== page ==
In presenting these preliminary findings, I'd like to solicit reader feedback on a couple of key counts. First, I'm interested to know how various readers respond to the findings--what interpretations they might attach to the data. Second, I'd be pleased if anyone can point me to sources of data that might establish a comparative framework for what I've presented here. In other words, I'm curious to know how the gender profile of CCCU administrators diverges from the norm within North American higher education. Comments are welcomed.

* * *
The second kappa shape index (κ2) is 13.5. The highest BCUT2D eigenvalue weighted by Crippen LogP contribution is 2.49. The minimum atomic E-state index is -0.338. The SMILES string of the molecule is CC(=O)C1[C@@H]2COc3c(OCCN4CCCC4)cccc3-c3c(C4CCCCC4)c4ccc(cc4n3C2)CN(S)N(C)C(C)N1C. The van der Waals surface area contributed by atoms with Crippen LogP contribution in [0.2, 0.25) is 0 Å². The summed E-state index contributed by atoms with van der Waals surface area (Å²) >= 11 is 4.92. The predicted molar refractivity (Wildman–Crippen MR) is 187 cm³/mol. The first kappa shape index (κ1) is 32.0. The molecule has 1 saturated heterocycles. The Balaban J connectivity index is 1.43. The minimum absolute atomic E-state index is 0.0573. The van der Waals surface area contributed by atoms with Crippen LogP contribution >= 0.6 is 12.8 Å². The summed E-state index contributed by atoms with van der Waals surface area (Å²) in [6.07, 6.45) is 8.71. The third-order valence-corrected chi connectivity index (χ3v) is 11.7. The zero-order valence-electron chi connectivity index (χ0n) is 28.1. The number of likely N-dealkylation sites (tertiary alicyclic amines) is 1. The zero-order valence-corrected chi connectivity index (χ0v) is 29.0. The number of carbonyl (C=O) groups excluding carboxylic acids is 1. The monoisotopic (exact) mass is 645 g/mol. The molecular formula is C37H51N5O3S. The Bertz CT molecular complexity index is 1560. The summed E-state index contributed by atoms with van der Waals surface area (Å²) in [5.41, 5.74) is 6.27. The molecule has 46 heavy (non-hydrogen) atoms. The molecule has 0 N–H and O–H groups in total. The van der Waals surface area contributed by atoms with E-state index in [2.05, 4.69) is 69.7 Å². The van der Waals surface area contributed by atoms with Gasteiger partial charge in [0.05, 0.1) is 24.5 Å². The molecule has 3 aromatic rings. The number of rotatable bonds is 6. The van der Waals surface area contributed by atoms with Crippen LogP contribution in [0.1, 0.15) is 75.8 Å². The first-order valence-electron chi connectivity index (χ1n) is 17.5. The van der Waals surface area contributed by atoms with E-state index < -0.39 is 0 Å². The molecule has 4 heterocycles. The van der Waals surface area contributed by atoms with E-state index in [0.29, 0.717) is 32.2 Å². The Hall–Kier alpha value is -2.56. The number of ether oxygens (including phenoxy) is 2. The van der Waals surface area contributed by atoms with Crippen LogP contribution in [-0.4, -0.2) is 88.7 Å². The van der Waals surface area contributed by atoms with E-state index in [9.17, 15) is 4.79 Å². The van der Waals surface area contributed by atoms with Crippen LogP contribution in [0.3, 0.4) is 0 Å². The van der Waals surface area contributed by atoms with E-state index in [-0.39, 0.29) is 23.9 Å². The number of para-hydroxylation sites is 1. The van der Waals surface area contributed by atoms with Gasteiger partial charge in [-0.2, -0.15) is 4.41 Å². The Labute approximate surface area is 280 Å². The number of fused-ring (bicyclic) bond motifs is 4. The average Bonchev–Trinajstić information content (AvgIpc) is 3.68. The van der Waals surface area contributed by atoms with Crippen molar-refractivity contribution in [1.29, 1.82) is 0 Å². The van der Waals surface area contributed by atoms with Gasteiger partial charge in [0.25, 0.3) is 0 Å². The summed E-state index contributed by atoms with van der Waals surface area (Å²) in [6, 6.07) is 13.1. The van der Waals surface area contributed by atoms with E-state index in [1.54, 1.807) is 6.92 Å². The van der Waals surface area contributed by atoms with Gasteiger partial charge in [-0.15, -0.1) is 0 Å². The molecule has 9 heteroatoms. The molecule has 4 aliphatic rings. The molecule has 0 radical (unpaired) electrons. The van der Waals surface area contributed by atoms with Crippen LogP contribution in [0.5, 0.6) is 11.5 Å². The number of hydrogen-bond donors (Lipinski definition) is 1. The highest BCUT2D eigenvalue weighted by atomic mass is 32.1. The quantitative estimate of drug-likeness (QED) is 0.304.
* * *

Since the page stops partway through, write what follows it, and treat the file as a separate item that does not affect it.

Group Attributes

December 17, 2011

In the post where I introduced this research project I alluded to the fact that the senior leadership group at CCCU institutions is known by a variety of terms--Cabinet, Administration, Council, etc. It's fitting to ask what this group looks like in various institutions. How large is the group, and who is invited to be a part of it? In this post I'll address those questions, noting the diversity of forms that the administrative body takes on various campuses.

As I noted in my earlier post, the senior leadership body ranges in size from a minimum of 3 members to a maximum of 21. However, more than three-quarters of institutions have a leadership group with 5 to 9 members. The average number of inner-circle administrators is 8.1, the median is 7, and the mode is 6. Chart 3 shows the distribution of officer headcounts across the 102 schools.